Malignant cells with distinct nuclear staining were interpreted as positive. For interpretation, MIB-1 index is expressed semi quantitatively only in the invasive component of the tumor. A cut - off point of ≥20% positive cells (Figure 1) were selected to define “positive” (i.e. high risk) cases based on the findings of previous studies [10]. Malignant cells with faint nuclear staining as well as quantitatively less than 20% positive of the tumor were considered negative. Formalin fixed tonsillar tissue was used as the positive control. Formalin fixed breast cancer tissue with omitted primary antibody was used for negative control. All the controls were included in every batch to ensure validity of the staining.

Figure 1. Distinct nuclear immunoreactivity for MIB-1 positive (>20%) in ER negative breast cancer (×100 magnification).


ER status determination in breast cancers was performed by reporting pathologists. ER immunostaining was evaluated in the nuclei of malignant cells and scored as either positive or negative. A 10% cut-off threshold value of the entire tumor cell nuclei population was selected, based on previous studies [15][17]. Breast cancers with positive and negative ER immunostaining were shown (Figures 2 and 3).

Figure 2. Immunohistochemical stain for ER in invasive breast carcinoma showing strong nuclear positivity (×200 magnification).

Figure 3. Immunohistochemical stain showing negative ER immunostaining in invasive breast carcinoma (×200 magnification).

Statistical analysis

Data was statistically analysed with SPSS version 14.0 statistic software. Association of ER negative breast carcinoma with morphological features and proliferative activity, as well as clinicopathological data were carried out by Pearson's Chi-Square test analysis. A p-value<0.05 was considered significant.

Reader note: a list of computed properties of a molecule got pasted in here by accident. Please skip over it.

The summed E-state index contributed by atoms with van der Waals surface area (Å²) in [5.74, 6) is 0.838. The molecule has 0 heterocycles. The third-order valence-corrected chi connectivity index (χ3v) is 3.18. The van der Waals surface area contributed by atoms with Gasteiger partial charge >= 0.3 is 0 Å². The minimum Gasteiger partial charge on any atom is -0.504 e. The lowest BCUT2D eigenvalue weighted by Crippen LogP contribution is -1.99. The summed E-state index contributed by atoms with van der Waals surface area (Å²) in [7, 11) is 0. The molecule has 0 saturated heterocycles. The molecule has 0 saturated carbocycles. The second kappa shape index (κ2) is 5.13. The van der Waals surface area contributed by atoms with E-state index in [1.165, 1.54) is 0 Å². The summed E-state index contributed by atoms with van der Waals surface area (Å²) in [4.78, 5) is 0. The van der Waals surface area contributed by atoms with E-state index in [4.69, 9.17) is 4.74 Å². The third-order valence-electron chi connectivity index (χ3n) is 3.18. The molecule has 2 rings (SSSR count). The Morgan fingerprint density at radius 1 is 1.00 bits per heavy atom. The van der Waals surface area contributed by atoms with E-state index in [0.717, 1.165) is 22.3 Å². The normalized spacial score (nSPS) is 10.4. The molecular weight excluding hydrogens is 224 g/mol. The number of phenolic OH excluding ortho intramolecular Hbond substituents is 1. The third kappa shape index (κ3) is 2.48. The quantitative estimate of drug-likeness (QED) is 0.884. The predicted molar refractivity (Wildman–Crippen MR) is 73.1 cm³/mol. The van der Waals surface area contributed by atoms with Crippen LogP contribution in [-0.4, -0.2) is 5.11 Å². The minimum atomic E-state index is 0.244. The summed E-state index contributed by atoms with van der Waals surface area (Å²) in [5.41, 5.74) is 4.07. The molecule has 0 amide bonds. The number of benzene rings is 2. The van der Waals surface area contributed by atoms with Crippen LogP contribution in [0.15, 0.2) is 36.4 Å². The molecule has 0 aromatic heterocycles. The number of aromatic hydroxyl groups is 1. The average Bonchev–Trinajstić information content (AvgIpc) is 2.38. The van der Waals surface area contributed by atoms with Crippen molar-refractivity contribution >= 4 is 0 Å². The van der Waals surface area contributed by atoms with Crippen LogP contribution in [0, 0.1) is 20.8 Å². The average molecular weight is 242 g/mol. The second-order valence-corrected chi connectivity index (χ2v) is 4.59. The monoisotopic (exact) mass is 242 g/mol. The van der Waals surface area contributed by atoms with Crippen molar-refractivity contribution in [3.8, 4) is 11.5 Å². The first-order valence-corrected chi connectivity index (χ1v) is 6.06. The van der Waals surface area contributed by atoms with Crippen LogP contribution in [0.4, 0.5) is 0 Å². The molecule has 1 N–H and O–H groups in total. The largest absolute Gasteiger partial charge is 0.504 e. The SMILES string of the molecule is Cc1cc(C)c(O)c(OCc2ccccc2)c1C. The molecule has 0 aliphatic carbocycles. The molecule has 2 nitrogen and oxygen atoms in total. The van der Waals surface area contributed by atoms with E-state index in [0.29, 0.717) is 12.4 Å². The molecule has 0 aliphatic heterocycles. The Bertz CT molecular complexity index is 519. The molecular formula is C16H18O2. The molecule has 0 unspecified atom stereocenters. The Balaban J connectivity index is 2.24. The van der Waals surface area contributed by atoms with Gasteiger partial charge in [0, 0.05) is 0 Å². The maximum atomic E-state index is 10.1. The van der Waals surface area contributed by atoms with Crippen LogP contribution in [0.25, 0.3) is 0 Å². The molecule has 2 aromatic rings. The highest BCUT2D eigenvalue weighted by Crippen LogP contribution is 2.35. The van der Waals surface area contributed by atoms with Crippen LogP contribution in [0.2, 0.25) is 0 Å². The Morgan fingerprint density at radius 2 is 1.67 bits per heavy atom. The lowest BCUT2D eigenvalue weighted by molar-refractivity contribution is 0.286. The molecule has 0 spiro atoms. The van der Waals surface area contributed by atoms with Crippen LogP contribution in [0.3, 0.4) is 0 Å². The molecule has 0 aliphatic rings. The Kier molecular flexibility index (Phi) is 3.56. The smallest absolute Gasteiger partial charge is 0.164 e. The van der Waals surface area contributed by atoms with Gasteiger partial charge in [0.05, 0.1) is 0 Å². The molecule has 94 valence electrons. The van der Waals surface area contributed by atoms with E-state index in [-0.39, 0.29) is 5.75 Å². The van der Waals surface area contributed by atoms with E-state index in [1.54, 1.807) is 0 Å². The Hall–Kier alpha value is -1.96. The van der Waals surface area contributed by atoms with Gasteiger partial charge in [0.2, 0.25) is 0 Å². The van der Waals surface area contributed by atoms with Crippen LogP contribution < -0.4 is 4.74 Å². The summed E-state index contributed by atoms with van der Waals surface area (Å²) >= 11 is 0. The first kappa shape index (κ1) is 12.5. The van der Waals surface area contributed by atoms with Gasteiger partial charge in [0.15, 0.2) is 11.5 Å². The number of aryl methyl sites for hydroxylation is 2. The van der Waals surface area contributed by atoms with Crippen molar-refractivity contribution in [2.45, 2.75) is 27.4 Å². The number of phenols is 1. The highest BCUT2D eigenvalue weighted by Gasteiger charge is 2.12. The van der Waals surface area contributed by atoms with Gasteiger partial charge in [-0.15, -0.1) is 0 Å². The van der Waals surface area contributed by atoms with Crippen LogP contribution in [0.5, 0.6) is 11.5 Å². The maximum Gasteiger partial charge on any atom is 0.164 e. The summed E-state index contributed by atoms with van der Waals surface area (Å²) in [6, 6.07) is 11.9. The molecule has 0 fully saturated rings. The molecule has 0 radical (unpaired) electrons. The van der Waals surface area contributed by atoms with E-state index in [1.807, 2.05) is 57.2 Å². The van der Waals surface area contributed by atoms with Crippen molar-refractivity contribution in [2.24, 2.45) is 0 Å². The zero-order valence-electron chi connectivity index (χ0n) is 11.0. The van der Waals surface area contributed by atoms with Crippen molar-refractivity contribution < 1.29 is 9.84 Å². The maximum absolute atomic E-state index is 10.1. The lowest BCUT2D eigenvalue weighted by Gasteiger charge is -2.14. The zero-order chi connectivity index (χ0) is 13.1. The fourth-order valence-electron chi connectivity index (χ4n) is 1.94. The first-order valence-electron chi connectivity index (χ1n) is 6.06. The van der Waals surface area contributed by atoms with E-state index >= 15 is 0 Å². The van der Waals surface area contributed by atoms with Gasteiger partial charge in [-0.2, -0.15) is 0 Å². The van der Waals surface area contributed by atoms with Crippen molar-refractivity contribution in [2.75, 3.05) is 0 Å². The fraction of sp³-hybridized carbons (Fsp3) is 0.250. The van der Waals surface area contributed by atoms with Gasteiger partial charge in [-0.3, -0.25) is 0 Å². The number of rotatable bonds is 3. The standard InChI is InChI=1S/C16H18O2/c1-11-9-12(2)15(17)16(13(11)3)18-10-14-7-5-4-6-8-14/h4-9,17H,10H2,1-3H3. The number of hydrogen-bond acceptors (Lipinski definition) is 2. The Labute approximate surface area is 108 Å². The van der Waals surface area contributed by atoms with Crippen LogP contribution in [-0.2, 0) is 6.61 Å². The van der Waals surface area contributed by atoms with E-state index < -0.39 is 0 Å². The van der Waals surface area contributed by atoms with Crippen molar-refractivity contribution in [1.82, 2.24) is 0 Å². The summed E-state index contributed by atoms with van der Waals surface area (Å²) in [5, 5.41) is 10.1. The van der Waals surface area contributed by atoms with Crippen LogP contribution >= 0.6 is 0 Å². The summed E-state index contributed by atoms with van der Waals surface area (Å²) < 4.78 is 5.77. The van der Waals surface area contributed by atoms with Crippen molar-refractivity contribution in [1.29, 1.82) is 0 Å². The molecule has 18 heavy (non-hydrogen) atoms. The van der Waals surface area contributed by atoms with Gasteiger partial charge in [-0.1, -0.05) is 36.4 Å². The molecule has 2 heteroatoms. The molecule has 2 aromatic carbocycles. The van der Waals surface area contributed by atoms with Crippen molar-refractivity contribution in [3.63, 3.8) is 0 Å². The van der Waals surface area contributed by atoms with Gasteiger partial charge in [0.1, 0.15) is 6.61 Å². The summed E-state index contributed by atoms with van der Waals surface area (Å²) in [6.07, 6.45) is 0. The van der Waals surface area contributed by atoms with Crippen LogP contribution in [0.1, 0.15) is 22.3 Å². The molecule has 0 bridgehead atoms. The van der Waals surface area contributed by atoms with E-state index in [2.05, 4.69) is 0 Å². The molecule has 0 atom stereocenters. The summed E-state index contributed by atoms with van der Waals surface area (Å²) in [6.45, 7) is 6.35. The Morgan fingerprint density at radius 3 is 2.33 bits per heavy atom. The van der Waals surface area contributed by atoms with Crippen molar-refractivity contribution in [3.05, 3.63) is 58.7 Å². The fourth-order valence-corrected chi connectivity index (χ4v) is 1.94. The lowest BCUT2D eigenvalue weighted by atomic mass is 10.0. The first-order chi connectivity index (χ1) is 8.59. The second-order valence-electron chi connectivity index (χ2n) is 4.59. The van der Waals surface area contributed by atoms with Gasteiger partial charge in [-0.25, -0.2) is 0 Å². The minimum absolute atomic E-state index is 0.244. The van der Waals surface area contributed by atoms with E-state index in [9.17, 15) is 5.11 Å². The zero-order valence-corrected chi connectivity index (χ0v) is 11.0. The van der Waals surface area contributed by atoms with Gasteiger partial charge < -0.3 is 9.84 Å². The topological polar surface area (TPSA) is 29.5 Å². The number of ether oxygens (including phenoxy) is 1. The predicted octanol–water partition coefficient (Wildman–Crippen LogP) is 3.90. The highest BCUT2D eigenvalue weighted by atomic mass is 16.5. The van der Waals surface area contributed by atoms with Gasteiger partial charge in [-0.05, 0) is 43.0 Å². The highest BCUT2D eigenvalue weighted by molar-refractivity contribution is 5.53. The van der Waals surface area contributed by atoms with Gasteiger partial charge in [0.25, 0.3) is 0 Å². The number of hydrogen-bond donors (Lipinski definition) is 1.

Demographic findings, clinical outcome and tumor characteristics of patients with ER negative tumors

The demographic findings, clinical outcome and tumor characteristics of patients with ER negative tumors were tabulated (Table 1).

Table 1. Clinical outcome of ER-negative tumor cases (within 0 to 5 years follow up) in relation with morphological and clinicopathological data.

All the 99 patients were female with an age range from 20 to 70 years with a peak at 41–50 years. Among known menopausal status, 53.5% (53/99 cases) and 46.5% (46/99 cases) of patients were premenopause and postmenopause, respectively. Most of the tumors are ≥2 cm in size (85/99 cases; 85.9%), in which 23 out of 85 cases were 2 cm to 5 cm in size. There were 75/99 cases (75.8%) with lymph node metastases (positive), while 37/99 cases (37.4%) were stage II and 52/99 cases (52.5%) were stage III. In comparison, only 18.2% of the patient (18/99 cases) in the entire series of ER-negative tumors had no lymph node metastases (negative). A high proportion of tumor was graded 3 (76/99 cases; 76.8%) followed by grade 2 (20/99 cases; 20.2%) and only 3 cases of grade 1 (3%). A total of 84.4% of cases (84/99) showed PR negative, while 57.6% of cases (57/99) was c-erbB2 positive (Figure 4).

Figure 4. C-erbB2 overexpression shows strong positivity (3+) on the cell membrane by immunohistochemistry (×200 magnification).

The presence of comedo-type tumor necrosis (56/99 cases; 56.6%) tumor giant cells (74/99 cases; 74.7%) and infiltrative margin (65/99 cases; 65.6%) as well as absence of stromal inflammation (66/99 cases; 66.7%) were the most common morphological features seen in these tumors.

Association between grade, stage and morphologic features in ER negative breast tumors